But I suggest that the literality of this story should be the least of your concerns.
The two Gospels containing infancy narratives, Luke and Mathew, give inconsistent accounts of the genealogy of Jesus as well as the time and place of his birth and attendant visitors (shepherds in Luke and the Magi in Matthew). This distinction was prevalent in the art of the Middle Ages and while it may be glossed over today, academic theologians accept that where these accounts conflict, then at least one of them cannot literally be true.
Realizing that the Word of God represented more than the literal text, early and medieval Christianity developed the allegorical method of reading scripture in order to interpret the inner meaning of the literal text. By the time of Thomas Aquinas in the 13th century , the four levels hermeneutic had become widely accepted as the means by which Scripture was to be interpreted, its method summed up in a well-known verse:
The letter teaches you the facts
Allegory what you should believe
Morality how you should act.
And Anagoge what to hope for.
The primary task of the four levels approach was to bring the Old and New Laws (Testaments) into unity through a double structure of prophecy.
Since the events of the Old Testament prefigure the mission of Christ, the Old Law is a prophecy of the New (allegory). The New Law in turn is a prophecy of the Kingdom of Heaven upon Earth at the Second Coming (anagoge). Understanding the allegories of the Bible was also the gateway to the moral meanings of the various stories and a guide to Christian conduct (tropological or moral image of ‘the Truth’). For ordinary priests, who might find the four levels hermeneutic difficult, standard interpretations of Bible stories were devised to aid with the anagogics (mystery interpretations).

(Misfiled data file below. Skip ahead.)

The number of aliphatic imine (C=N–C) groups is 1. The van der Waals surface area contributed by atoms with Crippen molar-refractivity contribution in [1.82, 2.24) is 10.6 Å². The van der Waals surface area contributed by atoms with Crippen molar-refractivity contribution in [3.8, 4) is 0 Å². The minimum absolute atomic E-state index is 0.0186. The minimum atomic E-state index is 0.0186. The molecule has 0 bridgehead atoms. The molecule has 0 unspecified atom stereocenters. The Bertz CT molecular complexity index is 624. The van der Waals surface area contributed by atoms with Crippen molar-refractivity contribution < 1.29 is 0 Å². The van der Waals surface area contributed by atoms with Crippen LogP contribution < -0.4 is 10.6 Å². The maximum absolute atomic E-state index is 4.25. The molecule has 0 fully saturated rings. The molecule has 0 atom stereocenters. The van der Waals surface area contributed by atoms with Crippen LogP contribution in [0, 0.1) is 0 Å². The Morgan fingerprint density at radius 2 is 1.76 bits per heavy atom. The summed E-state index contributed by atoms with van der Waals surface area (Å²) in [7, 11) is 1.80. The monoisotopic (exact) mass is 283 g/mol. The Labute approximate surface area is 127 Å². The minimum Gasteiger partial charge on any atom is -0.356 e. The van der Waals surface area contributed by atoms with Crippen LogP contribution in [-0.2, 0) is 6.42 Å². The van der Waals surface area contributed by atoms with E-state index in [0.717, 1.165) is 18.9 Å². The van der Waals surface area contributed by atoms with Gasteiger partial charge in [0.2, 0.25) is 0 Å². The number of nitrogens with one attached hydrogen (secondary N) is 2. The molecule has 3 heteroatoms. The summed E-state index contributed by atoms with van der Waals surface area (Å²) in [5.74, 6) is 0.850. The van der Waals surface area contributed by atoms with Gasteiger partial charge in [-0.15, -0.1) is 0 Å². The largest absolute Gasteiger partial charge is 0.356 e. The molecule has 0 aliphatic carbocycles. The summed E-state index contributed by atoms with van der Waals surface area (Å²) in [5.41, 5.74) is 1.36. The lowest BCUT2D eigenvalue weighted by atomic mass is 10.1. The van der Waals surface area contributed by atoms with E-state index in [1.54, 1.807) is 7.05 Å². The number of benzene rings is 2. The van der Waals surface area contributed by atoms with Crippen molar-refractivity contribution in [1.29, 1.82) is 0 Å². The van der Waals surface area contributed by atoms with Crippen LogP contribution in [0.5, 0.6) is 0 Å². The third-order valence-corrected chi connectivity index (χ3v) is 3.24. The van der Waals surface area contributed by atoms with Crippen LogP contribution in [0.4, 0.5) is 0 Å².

But does this mean that you have to accept these standard interpretations as the only ‘truth’?
For example, the facts pertaining to the life of Jesus we know them could be interpreted as a patchwork of events in the lives of those who came before him: born to a carpenter and a virgin, like Krishna: born on 25th December, like Mithras; heralded by a star in the East, like Horus; walking on water and feeding the five thousand from a small basket, like Buddha; performing miracles, like Pythagoras; raising from the dead, like Elisha; executed on a tree, like Adonis; and ascending to Heaven like Hercules, Enoch and Elijah.
Looking at the Nativity through similarly expanded eyes, in Mary, you might sense of the presence of Isis; in Joseph, the patriarch with a crooked staff, Osiris, the luminous babe in the manger, Krishna; the ox (Taurus) and the ass (Aries), the two ages leading the new Age of Pisces, the Magi’s guiding star, the spirit of Zarathustra, and the angel announcing the birth, the spirit of the Buddha.
What if one of the Magi were Pythagoras reincarnated? What if the Magi had been initiated by the prophet Daniel? What if instead of one Jesus, there were two as depicted by the Leonardo Cartoon in the National Gallery in London and on the north portal at Chartres?
What if…well, you get the idea.
May peace be with you this holiday season and may hermeneutics take you as far as you’re willing to go.